Bate Collection of Musical Instruments
Bate Collection of Musical Instruments

One of Oxford's secret treasures, this wonderful museum boasts a fascinating collection of historic musical instruments, with 300-year-old keyboards, harpsichords, woodwinds, brass, and percussion instruments on display.

The Bate is the largest and most complete collection of early musical woodwinds, brass, and percussion instruments in Europe. The core of the collection was donated to the Faculty of Music by Philip Bate, beginning in 1963.

The original collection consisted mostly of woodwinds, but to this have been added sizeable collections of recorders, brass, woodwind, keyboards, tools, equipment for making bows, books, and audio recordings donated by a large number of public and private donors.

More than 1000 instruments are on display, focussed primarily on French, German, and English makers, from the Renaissance to the modern era. There are spinnets, clavichords, virginals, and harpsichords, a harmonium, and a glassichord (a series of glass bars struck by cloth-covered hammers). The name is said to have been invented by Benjamin Franklin. There is a violin crafted in 1746 by Henry Jay of London, and horns dating to around 1700. In short, there is a little bit of everything!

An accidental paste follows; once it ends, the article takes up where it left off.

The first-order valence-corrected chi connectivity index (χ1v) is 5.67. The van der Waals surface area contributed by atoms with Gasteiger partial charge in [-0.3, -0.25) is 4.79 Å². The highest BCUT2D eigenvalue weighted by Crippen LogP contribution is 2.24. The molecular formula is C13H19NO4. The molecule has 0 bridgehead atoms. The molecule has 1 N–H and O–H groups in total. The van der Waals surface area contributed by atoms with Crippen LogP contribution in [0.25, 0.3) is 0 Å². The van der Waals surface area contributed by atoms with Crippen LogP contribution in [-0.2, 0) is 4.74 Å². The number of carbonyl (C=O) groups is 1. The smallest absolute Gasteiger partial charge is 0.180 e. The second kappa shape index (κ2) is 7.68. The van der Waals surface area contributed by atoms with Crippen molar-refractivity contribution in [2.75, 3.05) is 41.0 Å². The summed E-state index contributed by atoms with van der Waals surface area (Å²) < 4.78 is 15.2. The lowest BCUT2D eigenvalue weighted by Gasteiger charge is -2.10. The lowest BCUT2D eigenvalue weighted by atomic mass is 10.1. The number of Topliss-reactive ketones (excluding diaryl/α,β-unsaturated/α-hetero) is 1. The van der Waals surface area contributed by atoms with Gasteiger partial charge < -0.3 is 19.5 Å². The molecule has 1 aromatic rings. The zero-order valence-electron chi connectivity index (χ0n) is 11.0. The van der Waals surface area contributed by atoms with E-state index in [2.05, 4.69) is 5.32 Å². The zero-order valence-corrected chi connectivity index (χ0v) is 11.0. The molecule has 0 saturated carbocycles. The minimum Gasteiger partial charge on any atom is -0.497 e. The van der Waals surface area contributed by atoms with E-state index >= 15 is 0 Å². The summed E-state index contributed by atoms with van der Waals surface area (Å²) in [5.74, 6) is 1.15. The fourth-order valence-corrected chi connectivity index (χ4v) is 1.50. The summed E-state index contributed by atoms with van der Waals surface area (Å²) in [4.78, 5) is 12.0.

I've had the pleasure of exploring 'The Bate', and believe me, 'explore' is the right word. For entering the Bate Collection is like being ushered into an Aladdin's cave of musical wonders. It is the sort of place you'll want to take your time, and poke your nose into every corner.

Play it Again!
What truly makes The Bate so enjoyable is that you can handle and play most of the instruments. Philip Bate made this a requirement of his donations; he wanted students to be able to handle, play, and enjoy these historic instruments, not have them stuck away behind a display case.